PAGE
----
Results of the first five-year outcomes study of prostate cancer patients treated with image-guided proton beams have generated some surprise among radiation oncologists not affiliated with a proton therapy center.
“I have had emails from a number of people who have not been involved in proton therapy who were asking for an explanation,” said Nancy P. Mendenhall, M.D., lead author of the peer-reviewed study and medical director at the University of Florida Proton Therapy Institute in Jacksonville, Florida. “They were asking, ‘How can this be? How can there be a difference?’”
Dr. Mendenhall’s study, published earlier this year in the International Journal of Radiation Oncology Biology Physics, showed 99 percent of 82 patients with intermediate-risk prostate cancer remained disease free five years after proton treatments.
The study also reported 99 percent of 89 patients who had low-risk prostate cancer and 76 percent of 40 patients with high-risk prostate cancer were free of their cancer five years after proton therapy. All patients in the study had been treated with image-guided proton therapy between August 2006 and September 2007.
According to Dr. Mendenhall, photons using intensity modulated radiation therapy (IMRT) typically achieve disease control rates of 70 to 85 percent among intermediate-risk prostate cancer patients.
“To have 99 percent in both low- and intermediate-risk prostate patients was better than expected,” Dr. Mendenhall said. “And 76 percent in the high-risk group was very good, too.”
Most patients reported they were able to live normal lives, free of the troubling side effects that impair many prostate patients treated with photons. “We were pleased that bowel function and urinary function remained good for the vast majority of patients,” she said. “Side effects weren’t zero. But they were minimal.”
Study participants were treated with protons over an eight-week period using a slightly higher radiation dose per fraction than is ordinarily used in IMRT. The typical course of IMRT treatment for prostate cancer runs for about nine and a half weeks, said Dr. Mendenhall.
Dr. Mendenhall speculated there may be a number of reasons why protons performed so well, including accuracy in target delineation with the use of fused CT and MR images; targeting through daily image guidance with implanted prostate fiducials; using stabilization strategies to reduce prostate motion during dose delivery; the relatively short time of proton dose delivery, reducing the risk of motion and potential inaccuracy in treatment delivery; and using slightly higher daily proton doses that were given over a shorter period of time.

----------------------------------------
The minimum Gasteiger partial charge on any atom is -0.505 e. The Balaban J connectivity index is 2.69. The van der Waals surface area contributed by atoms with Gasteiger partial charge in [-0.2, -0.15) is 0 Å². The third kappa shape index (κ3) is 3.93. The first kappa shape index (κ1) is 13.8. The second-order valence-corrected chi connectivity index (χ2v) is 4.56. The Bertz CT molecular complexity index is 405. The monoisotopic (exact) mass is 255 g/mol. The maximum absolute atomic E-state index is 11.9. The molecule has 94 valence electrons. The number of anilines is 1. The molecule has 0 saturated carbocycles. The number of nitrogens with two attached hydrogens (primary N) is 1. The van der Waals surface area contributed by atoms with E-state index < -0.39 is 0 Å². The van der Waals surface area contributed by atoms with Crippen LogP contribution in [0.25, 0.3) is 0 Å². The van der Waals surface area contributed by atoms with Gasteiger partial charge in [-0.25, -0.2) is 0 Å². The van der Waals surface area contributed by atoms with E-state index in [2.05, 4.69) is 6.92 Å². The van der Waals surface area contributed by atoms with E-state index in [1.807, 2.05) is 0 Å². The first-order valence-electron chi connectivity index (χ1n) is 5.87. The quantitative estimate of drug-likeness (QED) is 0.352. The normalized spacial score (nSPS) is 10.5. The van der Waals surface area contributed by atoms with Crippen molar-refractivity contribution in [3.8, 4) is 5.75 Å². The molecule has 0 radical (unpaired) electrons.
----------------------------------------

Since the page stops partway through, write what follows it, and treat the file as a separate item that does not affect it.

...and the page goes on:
“The target got exactly what we said it got,” she said. “We hit the target every day. We gave the target the full dose. And we got it done faster.”
Another factor may involve relative biological effectiveness, Dr. Mendenhall noted. “These results do beg the question of whether protons are slightly more effective than X-rays,” she said.
The answer may take years to determine, she added.
Results of the Florida research fly in the face of the infamous Chen study published in 2012. It concluded that prostate cancer patients treated with protons experienced far more serious side effects than those treated with photons. Dr. Ronald Chen, a professor of radiology at the University of North Carolina, made his determination after reviewing the Medicare records of about 14,000 men treated for early-stage prostate cancer with radiation therapy between 2002 and 2007. Fewer than 700 patients had been treated with protons. The remainder had been treated with photons, including IMRT.
“The Chen data are what they are,” Dr. Mendenhall observed. “They’re claims data. Not outcomes data. You’re trying to guess what those claims data meant. They guessed toxicity or disease recurrence. We don’t know that.”
Later this year, Dr. Mendenhall and other researchers at UF Proton Therapy Institute will wrap up a new outcomes study. They’ve been monitoring the health of an additional 1,300 prostate cancer patients treated with protons between 2008 and 2010.
“If these results hold up in this much larger population, that’s a very good sign,” Dr. Mendenhall said.